Regards
Panzermahn

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Alessandro
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Re: Why did the Italians fight so poorly?

Post by Alessandro » Sun Jun 03, 2007 5:03 pm

Wolery wrote:Nothing I've ever read has ever said they fought well. Some say they fought bravely as indivuals, but that carries only so much power.

Was it bad equipment? Bad leadership, low supplies or poor morale? See I'm writing an AH novel and if I include Italian forces they'll be fighting with a lot of German made equipment (long story) but if their leadership is incompetent or some such better guns and equipment won't help them.

Thanks in advance.
Hi Wolery, I think you can find some answers in this thread:

http://www.feldgrau.net/phpBB2/viewtopic.php?t=7789
Alessandro

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Post by George Lepre » Sun Jun 03, 2007 8:51 pm

panzermahn wrote:Another reason is that most of the Italian officer corps and Generals were freemasons.
Hi Panzermahn -

I think what derGespenst means here is whether it can actually be proved that Freemasonry somehow sabotaged the Italian war effort. Who were the leaders of Italian Freemasonry? Did they make anti-war utterances and/or encourage Italian masons in the army not to fight? What were their positions on the matter?

Best,

George

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Post by John Kilmartin » Mon Jun 04, 2007 8:26 am

Hi George,
It is my understanding that Free Masonry was at least frowned upon by Fascism if not quite persecuted. I use for a reference http://www.freemasons-freemasonry.com just scroll down to Holocaust Memorial Day. IMHO this would constitute a conflict of interest if in fact there was a large percentage of Italian officers that were members. It has been alleged before that a major cause of Britain's defeat in the Revolutionary War is due to the high percentage of Masons in the British officer corps who had great sympathy for their fellow Masons opposing them.
Cheers,
John K
' Strip war of the mantle of its glories and excitement, and it will disclose a gibbering ghost of pain , grief, dissappointment and despair'

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John W. Howard
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Italians

Post by John W. Howard » Mon Jun 04, 2007 12:04 pm

Hello Wolery:
The Alpini and Fascist troops were considered to be very good. I am not as sure about the Paras, but I would suspect they were better than most.
It helps any soldier to have something to fight for, when they are cold, muddy, wet, under artillery fire, and being attacked by hordes of Russian infantry and good tanks. I am not sure any Italian really knew why he was on the Russian front. Most Italians had a high opinion of the Brits, and many Italians had relatives in America; why should the average Italian want to fight any of the three? It also helps a soldier to know they have at least competent officers, effective equipment, and anti-tank guns which can do the job when facing tanks. In general the Italians had none of the three. Add to this the feeling that their major ally, the Germans, had no respect for them, and you get the picture: the war did not make a whole lot of sense to the average Italian soldier. Even so Panzermahn has mentioned several examples of note, where Italian bravery and effectiveness cannot be questioned. Best wishes.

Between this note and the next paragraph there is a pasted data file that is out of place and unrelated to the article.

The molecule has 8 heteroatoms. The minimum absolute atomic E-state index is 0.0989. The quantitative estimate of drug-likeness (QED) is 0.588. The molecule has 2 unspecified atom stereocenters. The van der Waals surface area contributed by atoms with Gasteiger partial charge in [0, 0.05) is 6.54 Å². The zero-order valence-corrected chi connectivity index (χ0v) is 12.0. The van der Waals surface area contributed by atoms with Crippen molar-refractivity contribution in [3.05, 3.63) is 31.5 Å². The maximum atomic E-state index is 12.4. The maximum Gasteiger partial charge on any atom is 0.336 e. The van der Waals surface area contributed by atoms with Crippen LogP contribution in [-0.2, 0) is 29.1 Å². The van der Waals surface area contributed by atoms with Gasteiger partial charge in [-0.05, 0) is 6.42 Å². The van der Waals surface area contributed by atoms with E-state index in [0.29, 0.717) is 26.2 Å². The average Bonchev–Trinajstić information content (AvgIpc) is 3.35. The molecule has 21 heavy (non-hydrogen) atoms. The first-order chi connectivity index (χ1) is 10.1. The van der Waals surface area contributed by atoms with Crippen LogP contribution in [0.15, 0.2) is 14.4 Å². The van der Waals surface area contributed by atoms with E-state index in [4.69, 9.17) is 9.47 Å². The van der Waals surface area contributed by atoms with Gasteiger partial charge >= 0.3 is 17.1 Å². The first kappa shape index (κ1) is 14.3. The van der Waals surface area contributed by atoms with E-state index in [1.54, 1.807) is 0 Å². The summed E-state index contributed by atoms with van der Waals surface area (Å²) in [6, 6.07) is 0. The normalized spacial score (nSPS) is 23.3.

John W. Howard

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Post by panzermahn » Tue Jun 05, 2007 2:11 am

George Lepre wrote:
panzermahn wrote:Another reason is that most of the Italian officer corps and Generals were freemasons.
Hi Panzermahn -

I think what derGespenst means here is whether it can actually be proved that Freemasonry somehow sabotaged the Italian war effort. Who were the leaders of Italian Freemasonry? Did they make anti-war utterances and/or encourage Italian masons in the army not to fight? What were their positions on the matter?

Best,

George
Hi George,

Exactly. The fact that we do not know the position of the freemasons on the matter of war shows that there is an aura of uncertainty regarding whether the Italian freemasons were loyal to the state or loyal to the spirit of Freemasonry.

By the way, according to David Irving in Nuremberg: The Last battle, masonic connections most likely saved the life of Hjalmar Schact because Schact was a member of the Prussian freemasonry lodge and it was his connection with the governor of the Bank of England, Montagu who was also a member of the United Lodge of Freemasonry.

regards
Panzermahn

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Post by sid guttridge » Tue Jun 05, 2007 2:58 am

Hi Panzermahn,

Loyalty to the Italian State and loyalty to Fascism were two different things. It was perfectly possible to be loyal to the Italian state, as represented by the King as head of state, and not to be an adherent of Fascism, as represented by the Duce as head of government.

As far as I am aware there is no evidence that freemasonry was influential on the course of the war anywhere in any significant way. However, its closed nature makes it a playground for conspiracy theorists.

Sid.

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Enrico Cernuschi
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Post by Enrico Cernuschi » Tue Jun 05, 2007 11:21 am

There were (and there are) two great Freemasonry societis in Italy, the Grande Oriente d'Italia and the Rito Scozzese Antico. They were fierce rivals so it's impossible to say that the freemasons followed a line during Fascism. The influence of these entities were, anyway, quite small after 1924 (the best sources are Aldo A. Mola books about the Italian Freemasonry) and I would not dare to say they had any real effect on the Italian policy and the war.

I believe it's quite impossible for an Anglosaxon to understand what was really Fascism. The party had at its highest point about 24 millions of members, but this was an inflated number as it included all the other Italian national societies like the Lega Navale (naval league) or the Automobile Club. The real kernel was formed by 4 millions of Fasci di combattimento fascist (the best performances of the Fascist Party, before and after the war were around 15% of the voters; the same per cent was recorded among the soldiers who joined the Fascist Republic after the 8 Sept. 1943 armistice and among the POWs in Allied hands who preferred to be sent to the Criminal Camps instead to collaborate with the Anglosaxons).

The Italian dicatorship was based on the consensus of the people (like democracy) and when this consensus was retired in 1943 it collapsed.
In Germany, even if there quite harshers methods were available, the principle was the same.

Bye

EC